Your family photo albums are more than just personal mementos – they are evidence of the history of a nation.
This weekend, the Victorian Archive Centre will be opening its doors to the public for its annual Dig The Archives Open Day. The day aims to showcase the centre’s huge repository of archives-almost 100km long-as well as instruct visitors on researching their own family histories.
Since March, the Public Records Office Victoria has run a competition encouraging residents to submit photos from their own collections. The winning photos are to be displayed at the upcoming open day, and were judged to be the most artistic, the rarest, and the most historically fascinating of those submitted.
William R. Rainey, whose photo (above) has been selected for the archive, spoke to ABC News about his submission.
“My parents had a 40-acre farm at Thomastown and he did jobs like this to help pay the mortgage…Unfortunately he was killed in a tractor accident while working on a neighbouring farm. He was 37 years old.”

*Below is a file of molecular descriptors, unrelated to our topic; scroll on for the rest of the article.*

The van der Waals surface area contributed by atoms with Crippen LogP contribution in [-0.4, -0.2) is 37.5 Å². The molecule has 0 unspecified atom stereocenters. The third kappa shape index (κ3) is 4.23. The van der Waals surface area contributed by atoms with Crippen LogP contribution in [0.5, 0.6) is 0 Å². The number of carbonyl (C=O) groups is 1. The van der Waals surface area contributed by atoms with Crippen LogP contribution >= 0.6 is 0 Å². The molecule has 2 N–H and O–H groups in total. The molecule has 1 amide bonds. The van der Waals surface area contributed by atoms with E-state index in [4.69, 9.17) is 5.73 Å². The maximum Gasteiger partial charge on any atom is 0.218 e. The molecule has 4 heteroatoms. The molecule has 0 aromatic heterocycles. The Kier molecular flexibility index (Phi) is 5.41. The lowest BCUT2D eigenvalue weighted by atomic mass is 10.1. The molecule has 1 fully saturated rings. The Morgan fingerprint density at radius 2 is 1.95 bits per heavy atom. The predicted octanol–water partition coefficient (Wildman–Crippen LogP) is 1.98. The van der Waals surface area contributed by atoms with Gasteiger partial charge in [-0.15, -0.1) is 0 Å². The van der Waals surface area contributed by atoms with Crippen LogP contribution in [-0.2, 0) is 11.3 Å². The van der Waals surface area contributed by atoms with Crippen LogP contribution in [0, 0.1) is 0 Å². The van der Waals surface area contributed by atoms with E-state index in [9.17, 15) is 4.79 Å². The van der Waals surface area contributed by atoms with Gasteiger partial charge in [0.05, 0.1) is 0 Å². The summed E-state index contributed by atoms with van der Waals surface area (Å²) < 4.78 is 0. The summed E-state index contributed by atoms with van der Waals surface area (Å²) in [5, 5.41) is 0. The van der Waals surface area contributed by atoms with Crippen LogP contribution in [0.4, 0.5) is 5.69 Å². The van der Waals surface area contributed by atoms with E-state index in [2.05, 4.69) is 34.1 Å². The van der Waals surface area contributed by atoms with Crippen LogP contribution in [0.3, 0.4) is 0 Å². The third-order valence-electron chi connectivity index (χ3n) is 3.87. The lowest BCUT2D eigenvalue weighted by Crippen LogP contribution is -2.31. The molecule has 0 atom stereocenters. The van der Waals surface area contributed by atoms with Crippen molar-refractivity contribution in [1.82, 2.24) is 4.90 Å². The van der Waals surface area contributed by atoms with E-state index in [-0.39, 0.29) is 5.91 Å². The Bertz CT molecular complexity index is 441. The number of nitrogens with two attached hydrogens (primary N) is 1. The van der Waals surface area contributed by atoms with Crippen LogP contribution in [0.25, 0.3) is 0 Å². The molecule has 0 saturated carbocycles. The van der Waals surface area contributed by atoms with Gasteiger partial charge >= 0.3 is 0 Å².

Mr Rainey’s photo is one of several from the era, but shows a unique and relatable part of life. His photo reminds us that Australians have always done what they must to get by, and that our ancestors worked hard for everything that they had.
Other competition finalists include Matthew Wilson, whose photo depicts his great-grandfather and grandmother. The photo was taken in 1919 after the birth of their first child.
Mr Wilson, recorded how after being wounded in action in the First World War, his great-grandfather returned to Australia.
“Nursing my Edward back to health, Kitty fell madly in love with [him] and were soon married”.
The open day event takes place this Sunday, 2nd May, and will offer guided tours around the archives, information sessions, and workshops on researching family history.
Do your family photos tell a story? Do you know your own history?